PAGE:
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306. As with GEOSS, the aim of GEO-BON is to ascertain the data requirements of user groups, review and prioritize research, facilitate interoperability among observation systems and databases, generate regularly updated assessments of global trends, design decision-support systems that integrate monitoring with modelling and forecasting, and make data and reports available to users. 228

Inter-American Biodiversity Information Network (IABIN) 228



307. IABIN is a forum for countries of the Americas to share, collect and use biodiversity information relevant to decision makers, focusing on conservation and natural resource management and education linked to natural resource management in the Americas region. The network is concerned with the creation and promotion of the necessary infrastructure to allow exchange of biodiversity information, including aspects such as training and capacity building, network development and the provision of tools and guidance. 228

308. IABIN has been endorsed by the heads of state of 34 countries in the Americas, and each of the countries has nominated a focal point. IABIN operates through a membership council called "IABIN Council." The Council is policy focused. It has the authority to make decisions and take action on behalf of IABIN. IABIN is currently substantially supported by the GEF working through the Organization of American States, although other organizations and governments have also contributed substantially. As well as the focus on building the infrastructure, the network is developing through several thematic approaches covering: pollinators, invasive alien species, and protected areas. 228

309. The network is currently developing an online platform to collate biodiversity information from diverse sources such as universities, museums and government organizations into one place. IABIN has no formalized membership beyond country membership, although members are expected to work together to collate and share information and to develop partnerships with existing organizations. 229

International Council for Science (ICSU) 229


310. Founded in 1931 to promote international scientific activity in the different branches of science and its application for the benefit of humanity, the International Council for Science (ICSU) is one of the oldest non-governmental organizations in the world. ICSU's strength and uniqueness lies in its dual membership, National Scientific Members and International Scientific Unions, whose wide spectrum of scientific expertise allows ICSU to address major, international, interdisciplinary issues which its Members could not handle alone. 229

311. ICSU seeks to accomplish its role in a number of ways. Over the years, it has addressed specific global issues through the creation of Interdisciplinary Bodies, and of Joint Initiatives in partnership with other organizations. Important programmes of the past include the International Geophysical Year (1957-58) and the International Biological Programme (1964-74). Major current programmes include the International Geosphere-Biosphere Programme: A Study of Global Change (IGBP), the World Climate Research Programme (WCRP), DIVERSITAS: An Integrated Programme of Biodiversity Science and the International Human Dimensions Programme on Global Environmental Change (IHDP). 229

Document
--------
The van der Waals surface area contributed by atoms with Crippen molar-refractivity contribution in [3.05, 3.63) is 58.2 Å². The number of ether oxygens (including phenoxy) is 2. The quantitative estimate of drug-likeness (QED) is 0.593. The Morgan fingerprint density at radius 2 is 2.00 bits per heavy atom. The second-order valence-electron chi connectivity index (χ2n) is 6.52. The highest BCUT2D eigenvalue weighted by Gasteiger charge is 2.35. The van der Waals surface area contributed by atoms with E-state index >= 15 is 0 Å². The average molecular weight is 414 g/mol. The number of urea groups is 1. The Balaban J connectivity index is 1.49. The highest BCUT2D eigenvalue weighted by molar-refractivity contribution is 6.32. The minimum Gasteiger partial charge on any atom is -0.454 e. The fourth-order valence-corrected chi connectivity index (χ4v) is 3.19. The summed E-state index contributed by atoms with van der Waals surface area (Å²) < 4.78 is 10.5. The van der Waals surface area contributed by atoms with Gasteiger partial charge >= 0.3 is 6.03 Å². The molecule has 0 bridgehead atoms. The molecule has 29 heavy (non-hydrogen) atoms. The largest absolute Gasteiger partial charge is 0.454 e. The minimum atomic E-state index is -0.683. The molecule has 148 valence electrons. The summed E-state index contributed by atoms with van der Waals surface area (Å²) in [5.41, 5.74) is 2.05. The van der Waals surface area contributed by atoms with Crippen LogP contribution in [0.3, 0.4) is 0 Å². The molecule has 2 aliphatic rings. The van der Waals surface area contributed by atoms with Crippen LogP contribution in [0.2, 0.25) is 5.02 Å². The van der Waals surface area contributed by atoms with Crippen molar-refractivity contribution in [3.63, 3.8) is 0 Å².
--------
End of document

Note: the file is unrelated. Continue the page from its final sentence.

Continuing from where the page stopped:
312. In order to strengthen international science for the benefit of society, ICSU mobilizes the knowledge and resources of the international science community to: 229

a) identify and address major issues of importance to science and society; 229

b) facilitate interaction amongst scientists across all disciplines and from all countries; 229

c) promote the participation of all scientists in the international scientific endeavour; and 229

d) provide independent, authoritative advice to stimulate constructive dialogue between the scientific community and governments, civil society, and the private sector. 229

International Long Term Ecological Research (ILTER) Network 229


313. International Long Term Ecological Research describes itself as a ‘network of networks’ consisting of Scientists and organisations involved in long term site-based ecological research across the globe. 32 countries have established formal LTER programmes within their territories. ILTERs goals include fostering and creating collaborations and co-ordination amongst scientists involved in similar ecological research, improving comparability of long-term ecological datasets, delivering scientific information to policy-makers, scientists and the general public and educating a new generation of scientists in long-term ecological research. The long term focus allows the network to concentrate on assessing and resolving complex environmental issues in a wide variety of ecosystems around the world. 229

314. The ILTER Coordinating Committee consists of 32 individuals (one from each member country) and the Executive Committee consists of between 6 and 8 members. Most ILTER members are national or regional networks of scientists involved in long-term, site based ecological research. These networks have expertise in collecting, managing and analysing long-term environmental data and are responsible for the creation of a large number of unique long-term datasets. In total over 1800 individual scientists are involved, working at hundreds of different sites. 229

International Union for the Conservation of Nature (IUCN) 229


315. The International Union for the Conservation of Nature is a global network of governmental and non-governmental organisations, United Nations agencies, companies and local communities. The IUCN is the world’s largest environmental network, with over 1,000 member organisations, over 1,000 professional staff and approximately 11,000 volunteer scientists based in 160 countries, it also has official observer status at the UN. IUCN’s policy and programme is set at members meetings that take place approximately every four years, and in between the organization is run by an elected council. 229